Lose The Swimmies!
Morris Capital Advisors
By Dan Morris
August 7, 2012
As the end of June and the July 4th holiday approached much of our nation was gripped in an oppressive heat wave. Most people sought some respite from the weather at the pool, the lake, or the beach. For us, it was the pool, and it was crowded, with adults wishing for some quiet space, teenagers splashing and creating a commotion, and the young ones in their swimmies. I’m sure that you have seen swimmies. They are inflatable devices that fit on the arms between the elbow and shoulder that keep the head above water for safety. I even saw one youngster, with a overprotective parent or nanny, using a flotation ring and swimmies.
Those safety devices are great. They keep the child upright, head out of the water, and minimize the risk of an accident. The youngster can happily splash along in the pool without ever going anywhere. But the flip side, is that they will never learn to swim with those things on, because to learn to swim you need to put your face in the water, and yes, sometimes end up with it in your nose and mouth. It isn’t fun, but it is the only way to learn how to survive and improve, and that got me thinking about our economy and the financial markets.
Our markets have been bouncing up and down for more than a decade like that child in the flotation ring and swimmies. Our Federal Reserve bank, and central bankers around the world, have employed increasingly complex policy initiatives to stimulate economies and prop up the financial markets, all at the behest of investors and politicians. It started with Alan Greenspan simultaneously raising interest rates and jacking up money supply growth at the turn of the century amidst the Y2K scare. Convinced of his brilliance, he persisted in his monetary engineering, ignoring the growing real estate bubble and increased risk taking among leveraged investors. These policies led directly to the current zero interest rate policy, quantitative easing to print money and buy US Treasury securities, massive liquidity to prop up the banks and stock markets, and the purchase of mortgage backed securities to lower interest rates and support the housing market.
But ultimately economic reality will prevail. The continued money printing will encourage governments to spend even more, ultimately exceeding borrowing capacity, and we will be confronted with the stark reality that there is a limit to the effectiveness of all these policies at some point. It is already happening in Europe, and the US may not be far behind.
In many respects, we are all to blame for this mess. As investors we clamor for support when the market goes down. As consumers we want action to stimulate the economy and raise our standard of living, and as citizens we expect political solutions whenever things get tough. Because each one of these artificial measures has a secondary, often offsetting effect, we are faced with a sluggish economic rebound, weak labor markets, stagnant wage growth, and investment markets that seem to bounce up and down, but ultimately go nowhere. Like the youngster in the pool, we may feel comfortable with the all the financial safety nets around us but are destined to do little more than tread water until we encourage private business to take the risk necessary to invest and grow. Doing so will not only reinvigorate our economy, but will refocus our attention on sound business fundamentals rather than continued artificial economic engineering.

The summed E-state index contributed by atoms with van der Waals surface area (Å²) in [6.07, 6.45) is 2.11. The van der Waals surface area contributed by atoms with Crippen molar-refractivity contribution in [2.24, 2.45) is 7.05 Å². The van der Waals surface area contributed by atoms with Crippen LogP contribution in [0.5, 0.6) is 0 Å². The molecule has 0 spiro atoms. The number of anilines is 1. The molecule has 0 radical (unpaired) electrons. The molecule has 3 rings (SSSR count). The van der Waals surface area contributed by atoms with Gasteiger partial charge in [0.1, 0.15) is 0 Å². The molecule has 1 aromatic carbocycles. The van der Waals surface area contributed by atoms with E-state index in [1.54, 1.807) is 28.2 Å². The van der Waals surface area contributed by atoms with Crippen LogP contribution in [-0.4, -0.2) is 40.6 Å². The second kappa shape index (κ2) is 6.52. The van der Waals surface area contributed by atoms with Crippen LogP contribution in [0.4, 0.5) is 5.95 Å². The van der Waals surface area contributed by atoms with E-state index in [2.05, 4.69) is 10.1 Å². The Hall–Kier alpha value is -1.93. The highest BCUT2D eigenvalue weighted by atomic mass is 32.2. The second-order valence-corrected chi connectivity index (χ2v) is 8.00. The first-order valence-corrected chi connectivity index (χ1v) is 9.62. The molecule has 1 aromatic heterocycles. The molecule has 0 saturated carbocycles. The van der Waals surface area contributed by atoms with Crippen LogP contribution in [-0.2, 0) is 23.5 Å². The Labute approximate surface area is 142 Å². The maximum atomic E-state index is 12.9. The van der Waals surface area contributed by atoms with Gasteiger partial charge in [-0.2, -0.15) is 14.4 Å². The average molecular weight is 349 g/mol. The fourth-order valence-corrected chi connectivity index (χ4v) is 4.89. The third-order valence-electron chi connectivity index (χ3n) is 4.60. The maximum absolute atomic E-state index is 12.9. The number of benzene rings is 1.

The frustration of many investors with the mediocre returns in the equity markets over the past decade is rooted in the increasing influence of central banking and governmental policies. As markets reacted to these factors returns have become more uncertain and investment strategies designed to exploit differences between these initiatives, their secondary effects, and market reaction to them have become more prevalent. These investment styles, based on high turnover, leveraged portfolios, and and event driven trading, have sometimes been victimized by the very safety net policies that they were designed to exploit, increasing market volatility. As the effectiveness of central banking interventions continues to decline the return generated by strategies based upon them will also decline.
We believe that the markets are already beginning to recognize the declining impact of central bank intervention, paving the way for a return to investing based on sound business fundamentals. This will shift the focus back to identifying individual companies that have the financial resources to survive and grow in an uncertain economy. For us, this means searching for companies that have strong earnings, the capability to grow, a sound financial cash flow. We will seek to invest in companies that are priced attractiely relative to their underlying valuation, and have management with the proven ability to execute. These companies know how to swim, and may get a mouthful of water from time to time, but are well positioned to generate excellent long-term investment performance.
(c) Morris Capital Advisors